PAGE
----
This article brought tears to my eyes. I currently live in Texas but plan to move to Cuenca. I have been involved in animal rescue and adoptions for 15 years with a local Humane Society. Regardless of the fact that 100s of dogs have passed through my home and care it just doesn't seem to make a dent in the numbers. I have seen some ugly stuff that people do to the animals and it really makes me angry. I am caring for one dog now that, at 3 months of age, had chemical burns all over his back and legs. He was in severe pain.....but now, months later he has recovered with minimal scars. Tell me about the Catacachi Whisperer. Do you find homes for the dogs after they get healthy. How far are you from Cuenca? And how is life in Catacachi? I look forward to hearing from you. Keep up the good work and God Bless. Sharon

guest
Apr 18, 2011 17:58

Bless you.

wandap
Apr 18, 2011 21:12

I am very interested in obtaining Lee and Peggy Carper's contact information. I will be moving to Cotacachi in September of this year and want very much to get involved in working with the street dogs. Any information you can provide will be a greatly appreciated.

Harrydog
Apr 24, 2011 12:06

What a sad but uplifting story – well done Lee and Peggy. Your story touched me as I have just arrived in West Africa and like many African countries the stray dog population is dreadful. The country is poor and the people have little money or food and certainly don’t spend it on the dogs. We have one practicing vet in town who is doing so much for one man and a small team. They move around to the outer villages and spay and neuter as many dogs as they can for free. Also Rabbis is rampant there so they vaccinate too. I am volunteering with the vet and his team to help raise funds and awareness of the problem. There is said to be over 200,000 stray dogs on the streets. I am brought to tears regularly seeing dogs, puppies with three barely working legs, covered in Mange, bloodied ears, emancipated and such sad eyes. They are just left to die in streets, suffer in silence. We are working hard to fundraise from the other expats in the area and any other dog lovers. The local people are scared of the dogs as most of them carry disease. The dogs are often attacked with stones and sticks and very often hit by cars and bikes as they scower the streets for food. The animals are truly the forgotten ones in war and poverty. There are simply hundreds of groups from the UK, Europe, Australia, America, all helping the people and country and it’s wonderful but the forgotten ones, as insignificant as they may be in the big scheme of things, still suffer terribly. Thank you Lee and Peggy for what you are doing and I wish you well with your plight. Signed a fellow animal lover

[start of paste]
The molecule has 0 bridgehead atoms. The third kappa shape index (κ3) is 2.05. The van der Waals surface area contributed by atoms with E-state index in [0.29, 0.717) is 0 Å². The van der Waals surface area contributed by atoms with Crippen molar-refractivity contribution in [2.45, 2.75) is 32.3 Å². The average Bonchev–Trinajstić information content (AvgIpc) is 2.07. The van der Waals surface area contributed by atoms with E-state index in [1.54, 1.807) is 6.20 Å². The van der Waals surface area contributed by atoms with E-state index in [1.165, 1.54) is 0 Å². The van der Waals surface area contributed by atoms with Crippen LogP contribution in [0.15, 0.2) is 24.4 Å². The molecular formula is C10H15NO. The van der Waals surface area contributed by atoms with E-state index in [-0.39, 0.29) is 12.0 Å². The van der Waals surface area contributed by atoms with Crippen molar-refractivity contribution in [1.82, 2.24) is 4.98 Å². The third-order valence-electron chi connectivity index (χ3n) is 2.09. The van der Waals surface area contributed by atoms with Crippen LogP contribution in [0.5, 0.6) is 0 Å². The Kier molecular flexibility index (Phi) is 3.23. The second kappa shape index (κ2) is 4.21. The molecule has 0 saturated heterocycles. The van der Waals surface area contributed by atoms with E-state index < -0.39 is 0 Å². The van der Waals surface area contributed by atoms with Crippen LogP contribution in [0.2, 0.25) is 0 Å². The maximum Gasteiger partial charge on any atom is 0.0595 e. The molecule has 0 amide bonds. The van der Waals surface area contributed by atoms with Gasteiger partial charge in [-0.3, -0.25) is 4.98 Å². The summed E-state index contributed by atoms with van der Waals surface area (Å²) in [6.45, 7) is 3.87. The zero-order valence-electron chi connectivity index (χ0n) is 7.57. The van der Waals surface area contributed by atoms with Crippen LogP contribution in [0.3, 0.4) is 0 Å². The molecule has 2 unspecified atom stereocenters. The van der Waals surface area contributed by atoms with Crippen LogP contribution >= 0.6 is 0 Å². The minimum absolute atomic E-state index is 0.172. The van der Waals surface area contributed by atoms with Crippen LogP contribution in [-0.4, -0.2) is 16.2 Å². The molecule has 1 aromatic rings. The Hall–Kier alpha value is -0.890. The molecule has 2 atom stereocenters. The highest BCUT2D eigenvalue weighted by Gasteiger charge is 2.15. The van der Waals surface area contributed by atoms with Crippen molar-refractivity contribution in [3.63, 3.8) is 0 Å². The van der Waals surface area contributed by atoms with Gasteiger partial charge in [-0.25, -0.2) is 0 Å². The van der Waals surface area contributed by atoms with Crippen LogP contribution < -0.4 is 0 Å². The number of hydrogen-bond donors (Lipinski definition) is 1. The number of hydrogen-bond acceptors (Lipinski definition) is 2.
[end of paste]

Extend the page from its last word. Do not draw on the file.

bigbirdu2
May 5, 2011 11:10

Hello, Great article on the street dogs. I hope to help with the work Peggy and Lee are doing once we get to Ecuador. I have worked with the "Spay Station" and "Fix For Life" and "Snip N Tip" here in TN. It amazed me that so many farmer here still thought it would not be right to take their male dogs "huevos" away! I really like Expat Exchange and glad to join in. Kris

dameion53victor
Aug 6, 2011 02:08

Bless you for your work to help our 4 leged friends. I know from working some with a friend here in Texas with the dogs we have here in Denton, Texas. I am very interested in information of any sort about living in Cotacachi. Especially when i read of stories like this one, and read about the friendly nature of the people. God bless, and good luck with your quest.

lynnae
Aug 29, 2011 18:16

We also have a great love of dogs and their hunger. We are moving to Cotacachi this year, and I hope we will be able to help. We are bring 4 sm. dogs of our own, we just can't leave them behind. Tim and Lynnae

guest
Oct 2, 2011 17:33

I loved this article. I almost felt I was there with the stay animals. Im retired now and have developed this overwhelming love of all animals.I have Milo and Roby, my two dogs and 8 cats. They are my family Im looking into moving to Ecuador and liked the sound of Cotacachi. The couple you wrote about show that their are still people who are good and who act on that. Ill be sending a little bit to them and if I ever get rich, which is doubtful, Id send them a boatloaf full of money. Thank you Ruth McGill 2646 Keene Troy Versailles, ky. 40383

guest
Apr 11, 2012 11:48

My name is Linda Murdock and I live in San Carlos, Panama. I belong to a group entitled, Panama Animal League (PAL). PAL takes abandoned and street dogs to be neutered, administers vaccines and socializes them before finding them their forever homes. To date, PAL has rescued approximately 100 dogs. I will be in Ecuador during the month of May and would love to meet you.

First Published: Apr 12, 2011